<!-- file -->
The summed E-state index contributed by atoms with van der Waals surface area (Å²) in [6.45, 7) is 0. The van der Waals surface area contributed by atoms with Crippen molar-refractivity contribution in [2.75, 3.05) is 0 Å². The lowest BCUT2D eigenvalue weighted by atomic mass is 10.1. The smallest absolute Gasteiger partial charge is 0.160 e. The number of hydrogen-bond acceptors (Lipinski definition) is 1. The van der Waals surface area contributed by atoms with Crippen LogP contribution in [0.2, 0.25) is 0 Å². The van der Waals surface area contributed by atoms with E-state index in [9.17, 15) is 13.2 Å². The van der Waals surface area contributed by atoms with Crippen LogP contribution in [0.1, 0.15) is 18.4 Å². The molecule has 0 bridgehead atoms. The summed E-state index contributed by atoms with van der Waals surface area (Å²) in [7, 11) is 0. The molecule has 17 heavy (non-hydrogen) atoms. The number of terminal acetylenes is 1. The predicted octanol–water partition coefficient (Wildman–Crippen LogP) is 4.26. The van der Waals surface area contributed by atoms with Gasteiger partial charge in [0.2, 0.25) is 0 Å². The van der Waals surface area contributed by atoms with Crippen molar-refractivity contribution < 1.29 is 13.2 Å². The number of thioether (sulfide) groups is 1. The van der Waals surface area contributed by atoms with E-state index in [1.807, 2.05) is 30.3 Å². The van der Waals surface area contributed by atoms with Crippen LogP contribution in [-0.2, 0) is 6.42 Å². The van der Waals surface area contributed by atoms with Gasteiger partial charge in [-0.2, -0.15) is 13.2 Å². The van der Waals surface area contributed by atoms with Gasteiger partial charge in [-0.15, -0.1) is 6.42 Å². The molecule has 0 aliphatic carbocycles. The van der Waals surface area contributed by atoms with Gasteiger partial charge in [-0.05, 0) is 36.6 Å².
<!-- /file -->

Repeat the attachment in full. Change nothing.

The summed E-state index contributed by atoms with van der Waals surface area (Å²) in [6.45, 7) is 0. The van der Waals surface area contributed by atoms with Crippen molar-refractivity contribution in [2.75, 3.05) is 0 Å². The lowest BCUT2D eigenvalue weighted by atomic mass is 10.1. The smallest absolute Gasteiger partial charge is 0.160 e. The number of hydrogen-bond acceptors (Lipinski definition) is 1. The van der Waals surface area contributed by atoms with Crippen LogP contribution in [0.2, 0.25) is 0 Å². The van der Waals surface area contributed by atoms with E-state index in [9.17, 15) is 13.2 Å². The van der Waals surface area contributed by atoms with Crippen LogP contribution in [0.1, 0.15) is 18.4 Å². The molecule has 0 bridgehead atoms. The summed E-state index contributed by atoms with van der Waals surface area (Å²) in [7, 11) is 0. The molecule has 17 heavy (non-hydrogen) atoms. The number of terminal acetylenes is 1. The predicted octanol–water partition coefficient (Wildman–Crippen LogP) is 4.26. The van der Waals surface area contributed by atoms with Gasteiger partial charge in [0.2, 0.25) is 0 Å². The van der Waals surface area contributed by atoms with Crippen molar-refractivity contribution < 1.29 is 13.2 Å². The number of thioether (sulfide) groups is 1. The van der Waals surface area contributed by atoms with E-state index in [1.807, 2.05) is 30.3 Å². The van der Waals surface area contributed by atoms with Crippen LogP contribution in [-0.2, 0) is 6.42 Å². The van der Waals surface area contributed by atoms with Gasteiger partial charge in [-0.2, -0.15) is 13.2 Å². The van der Waals surface area contributed by atoms with Gasteiger partial charge in [-0.15, -0.1) is 6.42 Å². The molecule has 0 aliphatic carbocycles. The van der Waals surface area contributed by atoms with Gasteiger partial charge in [-0.05, 0) is 36.6 Å².